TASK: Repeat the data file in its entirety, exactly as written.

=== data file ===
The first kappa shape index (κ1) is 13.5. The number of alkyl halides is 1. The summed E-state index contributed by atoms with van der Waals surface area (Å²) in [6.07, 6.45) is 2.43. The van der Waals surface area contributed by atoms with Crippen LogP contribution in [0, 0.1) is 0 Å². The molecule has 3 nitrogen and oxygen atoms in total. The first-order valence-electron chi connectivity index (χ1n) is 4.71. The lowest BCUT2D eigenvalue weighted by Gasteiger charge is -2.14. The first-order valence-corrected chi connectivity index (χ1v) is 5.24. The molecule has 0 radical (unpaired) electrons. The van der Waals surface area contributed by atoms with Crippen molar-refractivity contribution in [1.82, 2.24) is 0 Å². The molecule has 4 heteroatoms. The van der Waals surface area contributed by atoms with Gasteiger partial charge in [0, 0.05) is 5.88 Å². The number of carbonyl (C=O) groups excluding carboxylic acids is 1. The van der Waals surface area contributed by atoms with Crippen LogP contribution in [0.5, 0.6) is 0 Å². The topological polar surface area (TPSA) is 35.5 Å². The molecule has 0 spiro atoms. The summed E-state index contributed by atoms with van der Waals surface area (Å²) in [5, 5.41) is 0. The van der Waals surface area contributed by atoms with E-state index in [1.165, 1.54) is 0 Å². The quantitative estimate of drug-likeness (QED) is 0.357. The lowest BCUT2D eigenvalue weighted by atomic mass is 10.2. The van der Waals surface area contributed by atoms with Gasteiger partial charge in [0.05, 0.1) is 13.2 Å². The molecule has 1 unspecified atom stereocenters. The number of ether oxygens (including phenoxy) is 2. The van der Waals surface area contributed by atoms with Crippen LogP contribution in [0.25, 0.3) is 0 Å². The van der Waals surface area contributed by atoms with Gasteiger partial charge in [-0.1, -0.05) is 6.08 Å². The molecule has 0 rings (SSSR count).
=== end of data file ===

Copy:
The first kappa shape index (κ1) is 13.5. The number of alkyl halides is 1. The summed E-state index contributed by atoms with van der Waals surface area (Å²) in [6.07, 6.45) is 2.43. The van der Waals surface area contributed by atoms with Crippen LogP contribution in [0, 0.1) is 0 Å². The molecule has 3 nitrogen and oxygen atoms in total. The first-order valence-electron chi connectivity index (χ1n) is 4.71. The lowest BCUT2D eigenvalue weighted by Gasteiger charge is -2.14. The first-order valence-corrected chi connectivity index (χ1v) is 5.24. The molecule has 0 radical (unpaired) electrons. The van der Waals surface area contributed by atoms with Crippen molar-refractivity contribution in [1.82, 2.24) is 0 Å². The molecule has 4 heteroatoms. The van der Waals surface area contributed by atoms with Gasteiger partial charge in [0, 0.05) is 5.88 Å². The number of carbonyl (C=O) groups excluding carboxylic acids is 1. The van der Waals surface area contributed by atoms with Crippen LogP contribution in [0.5, 0.6) is 0 Å². The topological polar surface area (TPSA) is 35.5 Å². The molecule has 0 spiro atoms. The summed E-state index contributed by atoms with van der Waals surface area (Å²) in [5, 5.41) is 0. The van der Waals surface area contributed by atoms with E-state index in [1.165, 1.54) is 0 Å². The quantitative estimate of drug-likeness (QED) is 0.357. The lowest BCUT2D eigenvalue weighted by atomic mass is 10.2. The van der Waals surface area contributed by atoms with Gasteiger partial charge in [0.05, 0.1) is 13.2 Å². The molecule has 1 unspecified atom stereocenters. The number of ether oxygens (including phenoxy) is 2. The van der Waals surface area contributed by atoms with Crippen LogP contribution in [0.25, 0.3) is 0 Å². The van der Waals surface area contributed by atoms with Gasteiger partial charge in [-0.1, -0.05) is 6.08 Å². The molecule has 0 rings (SSSR count).